Here are some of the activities of the upcoming Haiti Film Festival, hosted by Haiti Cultural Exchange in New York City from May 9-12, 2013. We previously posted on the festival opening, the Emerging Filmmakers Networking Event, and the Screening of Select Short Films, held on May 9 and 10, 2013. Here are the film screenings for Sunday, May 12. Screening will take place at St. Francis College, located at 180 Remsen Street in Brooklyn, New York. [Some of these will be followed by Q&A sessions—see below.]
Noon – 1:00 pm
Suze-Anne (2012, 15 Minutes, Kreyòl with English Subtitles) by Amiral J. C. Gaspard, Ciné Institute: This short tells the story of a love triangle. Suze’s husband has left her for the young and vivacious Anne. Only Anne can help Suze get him back.
Silent Treatment (2012, 9 Minutes) by Martine Jean: In this 1920′s inspired “silent movie”, Loretta catches her husband cheating with another woman and decides to give him “the silent treatment.” Will their love survive his indiscretion?
The Things I See (2011, 10 Minutes, English) by Shirley Bruno: A coming of age drama about an eleven-year-old Matou who pretends to need glasses in order to be “seen.” The eyeglasses get her some attention but her focus begins to shift literally and figuratively. Through the distorted view of the glasses she begins to bear witness to the natural calamities of life. Followed by a Q & A with Shirley Bruno & Paula Hyppolite.
Créer Pour Se Recréer / Creating to Re-Create Yourself (2011, 14 Minutes, Kreyòl/French with English Voice Over) by Marie-Denise Douyon (Exclusive New York Premier): Upon returning to Haiti, internationally acclaimed artist Marie-Denise Douyon was unlawfully detained. This documentary reveals her story, transporting the viewer to a universe, alternately severe, bright, and resounding with emotion.
Wòch Nan Soley/Stones in the Sun (2012, 95 Minutes, Kreyòl, French & English with English Subtitles) by Patricia Benoit: In the midst of increasing political violence, a young couple, two sisters, and a father and son are driven from Haiti to New York, where they must confront the truths of their interlocked pasts. The film won Best Feature at the 2012 Pan African Film Festival. Followed by a Q & A with Patricia Benoit.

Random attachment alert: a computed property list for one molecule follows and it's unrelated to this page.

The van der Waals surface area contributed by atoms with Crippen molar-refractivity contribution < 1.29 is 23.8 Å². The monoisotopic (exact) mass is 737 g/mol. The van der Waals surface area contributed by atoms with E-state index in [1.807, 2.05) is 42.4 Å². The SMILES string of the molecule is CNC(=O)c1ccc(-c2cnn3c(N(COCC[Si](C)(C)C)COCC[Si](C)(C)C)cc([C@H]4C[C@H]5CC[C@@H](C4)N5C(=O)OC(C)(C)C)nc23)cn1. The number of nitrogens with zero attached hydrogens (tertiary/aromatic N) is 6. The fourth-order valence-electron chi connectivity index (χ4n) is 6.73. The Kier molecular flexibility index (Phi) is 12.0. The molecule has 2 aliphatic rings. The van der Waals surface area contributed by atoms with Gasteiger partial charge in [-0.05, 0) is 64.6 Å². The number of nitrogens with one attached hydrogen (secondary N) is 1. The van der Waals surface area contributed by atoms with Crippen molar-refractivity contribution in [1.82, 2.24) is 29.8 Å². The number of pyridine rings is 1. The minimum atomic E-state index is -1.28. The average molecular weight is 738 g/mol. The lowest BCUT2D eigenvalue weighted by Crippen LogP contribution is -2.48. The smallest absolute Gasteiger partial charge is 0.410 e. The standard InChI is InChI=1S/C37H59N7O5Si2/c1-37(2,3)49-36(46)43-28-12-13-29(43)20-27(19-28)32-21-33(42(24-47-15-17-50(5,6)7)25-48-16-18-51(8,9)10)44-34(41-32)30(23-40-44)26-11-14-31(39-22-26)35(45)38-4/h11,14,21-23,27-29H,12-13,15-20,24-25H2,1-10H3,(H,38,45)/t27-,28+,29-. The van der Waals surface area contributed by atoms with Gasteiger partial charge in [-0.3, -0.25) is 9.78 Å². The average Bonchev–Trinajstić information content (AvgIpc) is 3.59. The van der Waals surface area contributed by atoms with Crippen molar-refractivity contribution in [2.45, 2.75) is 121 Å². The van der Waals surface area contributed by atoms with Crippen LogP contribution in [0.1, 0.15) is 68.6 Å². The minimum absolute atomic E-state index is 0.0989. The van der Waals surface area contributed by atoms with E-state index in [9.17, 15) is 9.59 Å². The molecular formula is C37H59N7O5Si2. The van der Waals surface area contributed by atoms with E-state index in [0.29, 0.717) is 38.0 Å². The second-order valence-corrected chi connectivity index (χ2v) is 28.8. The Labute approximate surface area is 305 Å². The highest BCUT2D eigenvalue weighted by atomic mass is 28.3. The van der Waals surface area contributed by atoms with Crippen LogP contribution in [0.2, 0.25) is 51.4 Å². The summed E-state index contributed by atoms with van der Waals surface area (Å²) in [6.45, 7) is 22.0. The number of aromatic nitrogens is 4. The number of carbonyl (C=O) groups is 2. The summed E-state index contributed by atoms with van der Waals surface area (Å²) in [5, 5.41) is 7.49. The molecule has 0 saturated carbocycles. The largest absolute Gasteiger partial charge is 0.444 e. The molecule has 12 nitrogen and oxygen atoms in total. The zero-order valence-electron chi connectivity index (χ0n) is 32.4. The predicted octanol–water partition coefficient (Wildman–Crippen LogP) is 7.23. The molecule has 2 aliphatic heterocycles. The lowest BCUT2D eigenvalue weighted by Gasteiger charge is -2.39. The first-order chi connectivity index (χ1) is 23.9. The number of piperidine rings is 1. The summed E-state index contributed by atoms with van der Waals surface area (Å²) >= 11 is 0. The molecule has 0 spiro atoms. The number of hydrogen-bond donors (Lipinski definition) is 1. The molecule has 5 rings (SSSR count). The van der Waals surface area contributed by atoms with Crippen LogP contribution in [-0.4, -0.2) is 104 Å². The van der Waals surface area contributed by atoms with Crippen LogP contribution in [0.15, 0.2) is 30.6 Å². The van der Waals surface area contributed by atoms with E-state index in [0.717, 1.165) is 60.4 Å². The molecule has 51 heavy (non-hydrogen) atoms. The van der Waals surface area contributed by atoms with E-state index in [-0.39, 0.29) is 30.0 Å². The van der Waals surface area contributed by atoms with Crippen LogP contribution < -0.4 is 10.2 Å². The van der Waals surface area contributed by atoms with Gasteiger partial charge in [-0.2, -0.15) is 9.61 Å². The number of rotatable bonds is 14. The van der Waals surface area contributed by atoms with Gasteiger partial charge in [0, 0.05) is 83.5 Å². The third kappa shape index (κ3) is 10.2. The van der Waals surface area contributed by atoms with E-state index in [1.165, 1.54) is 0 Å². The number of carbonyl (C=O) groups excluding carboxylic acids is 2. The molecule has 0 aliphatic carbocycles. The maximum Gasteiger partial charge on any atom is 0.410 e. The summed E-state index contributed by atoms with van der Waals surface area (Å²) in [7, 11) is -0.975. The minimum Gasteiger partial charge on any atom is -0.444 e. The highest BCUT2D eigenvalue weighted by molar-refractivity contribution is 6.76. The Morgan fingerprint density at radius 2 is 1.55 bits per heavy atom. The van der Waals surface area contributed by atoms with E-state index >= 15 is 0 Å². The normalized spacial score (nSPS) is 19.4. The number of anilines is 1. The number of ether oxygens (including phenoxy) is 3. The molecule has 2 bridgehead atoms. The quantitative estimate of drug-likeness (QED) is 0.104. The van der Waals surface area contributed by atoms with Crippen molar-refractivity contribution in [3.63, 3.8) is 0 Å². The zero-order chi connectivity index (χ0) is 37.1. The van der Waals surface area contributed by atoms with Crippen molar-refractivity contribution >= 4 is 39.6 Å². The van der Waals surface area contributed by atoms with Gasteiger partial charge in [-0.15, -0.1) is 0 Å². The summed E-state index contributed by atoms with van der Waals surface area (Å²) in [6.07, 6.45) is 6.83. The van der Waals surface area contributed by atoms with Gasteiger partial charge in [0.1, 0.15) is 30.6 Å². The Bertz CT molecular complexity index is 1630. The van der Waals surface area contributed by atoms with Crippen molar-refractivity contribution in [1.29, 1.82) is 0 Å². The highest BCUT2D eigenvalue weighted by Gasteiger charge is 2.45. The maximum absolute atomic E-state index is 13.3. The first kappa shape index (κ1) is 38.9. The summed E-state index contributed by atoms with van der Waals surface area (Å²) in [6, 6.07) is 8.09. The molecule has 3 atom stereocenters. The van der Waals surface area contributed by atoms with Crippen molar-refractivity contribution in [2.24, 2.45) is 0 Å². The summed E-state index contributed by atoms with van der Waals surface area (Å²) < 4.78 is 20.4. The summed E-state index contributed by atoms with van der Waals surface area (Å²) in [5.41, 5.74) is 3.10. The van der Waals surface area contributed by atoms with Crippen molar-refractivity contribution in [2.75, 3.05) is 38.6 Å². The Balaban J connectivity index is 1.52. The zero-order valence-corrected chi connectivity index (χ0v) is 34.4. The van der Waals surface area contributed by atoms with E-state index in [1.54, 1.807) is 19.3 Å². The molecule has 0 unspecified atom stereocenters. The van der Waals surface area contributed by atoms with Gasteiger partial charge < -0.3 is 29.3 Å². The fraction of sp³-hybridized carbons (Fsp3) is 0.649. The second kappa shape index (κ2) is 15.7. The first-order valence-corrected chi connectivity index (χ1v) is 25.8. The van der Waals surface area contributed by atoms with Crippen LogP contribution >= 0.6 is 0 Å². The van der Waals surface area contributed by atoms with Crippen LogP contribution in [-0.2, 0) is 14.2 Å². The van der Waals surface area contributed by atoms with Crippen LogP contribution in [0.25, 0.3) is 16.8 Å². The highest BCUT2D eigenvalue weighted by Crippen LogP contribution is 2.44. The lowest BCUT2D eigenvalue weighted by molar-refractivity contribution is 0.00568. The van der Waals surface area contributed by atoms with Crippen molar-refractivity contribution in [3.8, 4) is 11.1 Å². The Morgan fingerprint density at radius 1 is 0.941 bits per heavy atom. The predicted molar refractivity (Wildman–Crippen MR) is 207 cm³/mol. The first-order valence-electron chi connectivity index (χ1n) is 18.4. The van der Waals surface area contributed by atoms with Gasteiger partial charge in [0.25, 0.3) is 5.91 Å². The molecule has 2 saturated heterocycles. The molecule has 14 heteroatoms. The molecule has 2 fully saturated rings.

3:15 – 5:00 pm
Et Après (2010, 12 Minutes) by Maksaens Denis (Exclusive New York Premiere): In this experimental film, the strangeness of a half-standing city is captured through scenes of the seemingly endless destruction in Port-au-Prince following the 2010 earthquake.
Broken Stones (2012, 61 Minutes, Kreyòl, French & English with English Subtitles) by Guetty Felin: This documentary takes a look at the oldest neighborhood of Port-au-Prince and the most devastated by the earthquake of January 12, 2010. The film follows the lives of people moving through the maze of the vestige that was once the Notre Dame de l’Assumption which had become an amphitheater & surreal witness of the living conditions of Haitians in the area. Followed by a Q & A with Maksaens Denis & Guetty Felin.
5:00 – 6: 45 pm
Anita (2012, 15 Minutes, Kreyòl with English Subtitles) by Ricardo Tranquilin, Ciné Institute: Victor, a peasant, is jealous of the daughter of his brother Samson because she is going to become a doctor. As a result, he kills her with poison. Samson looks for justice, but not finding it among men, he calls on the Gods to speak the truth.
Plezi Gede Credit (2012, 6 Minutes) by Romel Jean-Pierre (Exclusive New York Premiere): This experimental piece set in Haiti, fuses performance art and vodou practice into a rhythmic and entrancing film.
Anita (1981, 45 Minutes, Kreyòl with English Subtitles) by Rassoul Labuchin: Young Anita’s life consists of working as a servant to a wealthy family, leaving her little time for anything else. Her servitude (which some would call slavery) provides an insight into a frighteningly common experience for children in Haiti. Followed by a Q & A with Romel Jean-Pierre & Rassoul Labuchin.
For more information, seehttp://haiticulturalx.org/hcx-haiti-film-fest-2013-schedule
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